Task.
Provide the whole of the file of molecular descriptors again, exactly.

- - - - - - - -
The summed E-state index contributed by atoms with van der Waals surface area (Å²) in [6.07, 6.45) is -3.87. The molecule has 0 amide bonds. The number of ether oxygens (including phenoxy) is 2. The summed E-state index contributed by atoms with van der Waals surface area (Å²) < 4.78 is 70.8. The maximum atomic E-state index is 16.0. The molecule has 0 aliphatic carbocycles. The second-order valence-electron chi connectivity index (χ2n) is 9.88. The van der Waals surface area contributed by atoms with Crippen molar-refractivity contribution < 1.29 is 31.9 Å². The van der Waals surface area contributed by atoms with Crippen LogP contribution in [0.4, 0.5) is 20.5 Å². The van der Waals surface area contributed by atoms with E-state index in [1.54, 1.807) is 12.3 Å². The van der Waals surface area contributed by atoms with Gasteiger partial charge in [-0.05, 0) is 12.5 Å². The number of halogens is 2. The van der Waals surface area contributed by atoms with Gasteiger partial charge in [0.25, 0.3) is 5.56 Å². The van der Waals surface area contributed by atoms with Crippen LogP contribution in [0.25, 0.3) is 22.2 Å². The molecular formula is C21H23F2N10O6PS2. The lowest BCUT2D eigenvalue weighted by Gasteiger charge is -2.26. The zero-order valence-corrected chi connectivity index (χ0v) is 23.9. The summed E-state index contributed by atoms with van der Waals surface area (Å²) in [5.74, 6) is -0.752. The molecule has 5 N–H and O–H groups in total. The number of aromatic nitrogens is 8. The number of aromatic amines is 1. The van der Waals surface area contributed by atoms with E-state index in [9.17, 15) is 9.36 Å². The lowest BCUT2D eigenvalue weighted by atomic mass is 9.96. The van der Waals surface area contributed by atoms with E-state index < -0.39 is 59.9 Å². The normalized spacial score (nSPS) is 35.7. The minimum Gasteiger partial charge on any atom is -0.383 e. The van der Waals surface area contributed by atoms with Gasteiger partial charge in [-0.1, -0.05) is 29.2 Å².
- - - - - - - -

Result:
The summed E-state index contributed by atoms with van der Waals surface area (Å²) in [6.07, 6.45) is -3.87. The molecule has 0 amide bonds. The number of ether oxygens (including phenoxy) is 2. The summed E-state index contributed by atoms with van der Waals surface area (Å²) < 4.78 is 70.8. The maximum atomic E-state index is 16.0. The molecule has 0 aliphatic carbocycles. The second-order valence-electron chi connectivity index (χ2n) is 9.88. The van der Waals surface area contributed by atoms with Crippen molar-refractivity contribution < 1.29 is 31.9 Å². The van der Waals surface area contributed by atoms with Crippen LogP contribution in [0.4, 0.5) is 20.5 Å². The van der Waals surface area contributed by atoms with E-state index in [1.54, 1.807) is 12.3 Å². The van der Waals surface area contributed by atoms with Gasteiger partial charge in [-0.05, 0) is 12.5 Å². The number of halogens is 2. The van der Waals surface area contributed by atoms with Gasteiger partial charge in [0.25, 0.3) is 5.56 Å². The van der Waals surface area contributed by atoms with Crippen LogP contribution in [0.25, 0.3) is 22.2 Å². The molecular formula is C21H23F2N10O6PS2. The lowest BCUT2D eigenvalue weighted by Gasteiger charge is -2.26. The zero-order valence-corrected chi connectivity index (χ0v) is 23.9. The summed E-state index contributed by atoms with van der Waals surface area (Å²) in [5.74, 6) is -0.752. The molecule has 5 N–H and O–H groups in total. The number of aromatic nitrogens is 8. The number of aromatic amines is 1. The van der Waals surface area contributed by atoms with E-state index in [9.17, 15) is 9.36 Å². The lowest BCUT2D eigenvalue weighted by atomic mass is 9.96. The van der Waals surface area contributed by atoms with E-state index < -0.39 is 59.9 Å². The normalized spacial score (nSPS) is 35.7. The minimum Gasteiger partial charge on any atom is -0.383 e. The van der Waals surface area contributed by atoms with Gasteiger partial charge in [-0.1, -0.05) is 29.2 Å².